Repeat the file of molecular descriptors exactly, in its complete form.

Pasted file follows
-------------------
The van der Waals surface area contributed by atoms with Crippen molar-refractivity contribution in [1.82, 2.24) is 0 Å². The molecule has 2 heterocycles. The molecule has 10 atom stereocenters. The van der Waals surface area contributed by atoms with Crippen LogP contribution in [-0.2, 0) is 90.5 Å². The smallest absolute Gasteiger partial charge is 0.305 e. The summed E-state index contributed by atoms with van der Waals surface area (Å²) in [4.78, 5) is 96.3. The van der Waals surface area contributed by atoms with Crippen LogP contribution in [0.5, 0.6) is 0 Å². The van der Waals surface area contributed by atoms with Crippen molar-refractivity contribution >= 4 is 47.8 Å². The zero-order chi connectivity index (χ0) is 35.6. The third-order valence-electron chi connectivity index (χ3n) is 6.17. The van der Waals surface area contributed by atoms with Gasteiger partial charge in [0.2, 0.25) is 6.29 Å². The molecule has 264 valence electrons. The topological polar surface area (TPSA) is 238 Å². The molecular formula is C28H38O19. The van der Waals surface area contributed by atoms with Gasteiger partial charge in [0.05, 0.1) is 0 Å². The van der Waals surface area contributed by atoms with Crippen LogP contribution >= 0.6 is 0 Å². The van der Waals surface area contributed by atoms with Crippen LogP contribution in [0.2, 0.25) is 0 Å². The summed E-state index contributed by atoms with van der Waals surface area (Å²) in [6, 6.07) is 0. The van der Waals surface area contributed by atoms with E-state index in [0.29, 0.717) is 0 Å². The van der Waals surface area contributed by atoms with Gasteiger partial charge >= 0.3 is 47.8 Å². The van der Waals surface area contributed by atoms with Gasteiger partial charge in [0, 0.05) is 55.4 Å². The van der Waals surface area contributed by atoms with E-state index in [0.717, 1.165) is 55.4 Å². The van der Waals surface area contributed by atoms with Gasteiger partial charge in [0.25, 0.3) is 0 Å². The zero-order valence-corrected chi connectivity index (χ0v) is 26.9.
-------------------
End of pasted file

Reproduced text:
The van der Waals surface area contributed by atoms with Crippen molar-refractivity contribution in [1.82, 2.24) is 0 Å². The molecule has 2 heterocycles. The molecule has 10 atom stereocenters. The van der Waals surface area contributed by atoms with Crippen LogP contribution in [-0.2, 0) is 90.5 Å². The smallest absolute Gasteiger partial charge is 0.305 e. The summed E-state index contributed by atoms with van der Waals surface area (Å²) in [4.78, 5) is 96.3. The van der Waals surface area contributed by atoms with Crippen LogP contribution in [0.5, 0.6) is 0 Å². The van der Waals surface area contributed by atoms with Crippen molar-refractivity contribution >= 4 is 47.8 Å². The zero-order chi connectivity index (χ0) is 35.6. The third-order valence-electron chi connectivity index (χ3n) is 6.17. The van der Waals surface area contributed by atoms with Gasteiger partial charge in [0.2, 0.25) is 6.29 Å². The molecule has 264 valence electrons. The topological polar surface area (TPSA) is 238 Å². The molecular formula is C28H38O19. The van der Waals surface area contributed by atoms with Gasteiger partial charge in [0.05, 0.1) is 0 Å². The van der Waals surface area contributed by atoms with Crippen LogP contribution >= 0.6 is 0 Å². The van der Waals surface area contributed by atoms with Crippen LogP contribution in [0.2, 0.25) is 0 Å². The summed E-state index contributed by atoms with van der Waals surface area (Å²) in [6, 6.07) is 0. The van der Waals surface area contributed by atoms with E-state index in [0.29, 0.717) is 0 Å². The van der Waals surface area contributed by atoms with Gasteiger partial charge >= 0.3 is 47.8 Å². The van der Waals surface area contributed by atoms with Gasteiger partial charge in [0, 0.05) is 55.4 Å². The van der Waals surface area contributed by atoms with E-state index in [0.717, 1.165) is 55.4 Å². The van der Waals surface area contributed by atoms with Gasteiger partial charge in [0.25, 0.3) is 0 Å². The zero-order valence-corrected chi connectivity index (χ0v) is 26.9.